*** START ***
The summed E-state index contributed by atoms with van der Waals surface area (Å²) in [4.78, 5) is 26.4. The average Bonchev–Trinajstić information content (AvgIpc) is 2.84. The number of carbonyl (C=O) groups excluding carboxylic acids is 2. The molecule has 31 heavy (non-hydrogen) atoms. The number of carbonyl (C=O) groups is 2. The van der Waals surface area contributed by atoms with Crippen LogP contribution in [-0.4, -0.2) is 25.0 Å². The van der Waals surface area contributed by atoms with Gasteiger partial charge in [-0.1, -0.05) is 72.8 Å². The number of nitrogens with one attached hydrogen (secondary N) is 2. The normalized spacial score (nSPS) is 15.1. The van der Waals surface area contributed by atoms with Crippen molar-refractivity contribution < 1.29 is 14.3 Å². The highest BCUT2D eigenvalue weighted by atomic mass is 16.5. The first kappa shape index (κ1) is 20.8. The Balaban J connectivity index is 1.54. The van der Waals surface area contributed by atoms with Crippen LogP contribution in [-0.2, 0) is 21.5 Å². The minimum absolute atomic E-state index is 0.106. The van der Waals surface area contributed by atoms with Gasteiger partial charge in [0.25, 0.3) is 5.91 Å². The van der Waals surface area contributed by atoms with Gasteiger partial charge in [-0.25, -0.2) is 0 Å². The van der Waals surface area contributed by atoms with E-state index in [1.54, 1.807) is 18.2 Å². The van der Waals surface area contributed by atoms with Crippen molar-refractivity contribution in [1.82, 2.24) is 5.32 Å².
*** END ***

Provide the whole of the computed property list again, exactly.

The summed E-state index contributed by atoms with van der Waals surface area (Å²) in [4.78, 5) is 26.4. The average Bonchev–Trinajstić information content (AvgIpc) is 2.84. The number of carbonyl (C=O) groups excluding carboxylic acids is 2. The molecule has 31 heavy (non-hydrogen) atoms. The number of carbonyl (C=O) groups is 2. The van der Waals surface area contributed by atoms with Crippen LogP contribution in [-0.4, -0.2) is 25.0 Å². The van der Waals surface area contributed by atoms with Gasteiger partial charge in [-0.1, -0.05) is 72.8 Å². The number of nitrogens with one attached hydrogen (secondary N) is 2. The normalized spacial score (nSPS) is 15.1. The van der Waals surface area contributed by atoms with Crippen molar-refractivity contribution < 1.29 is 14.3 Å². The highest BCUT2D eigenvalue weighted by atomic mass is 16.5. The first kappa shape index (κ1) is 20.8. The Balaban J connectivity index is 1.54. The van der Waals surface area contributed by atoms with Crippen LogP contribution in [-0.2, 0) is 21.5 Å². The minimum absolute atomic E-state index is 0.106. The van der Waals surface area contributed by atoms with Gasteiger partial charge in [0.25, 0.3) is 5.91 Å². The van der Waals surface area contributed by atoms with Gasteiger partial charge in [-0.25, -0.2) is 0 Å². The van der Waals surface area contributed by atoms with E-state index in [1.54, 1.807) is 18.2 Å². The van der Waals surface area contributed by atoms with Crippen molar-refractivity contribution in [1.82, 2.24) is 5.32 Å².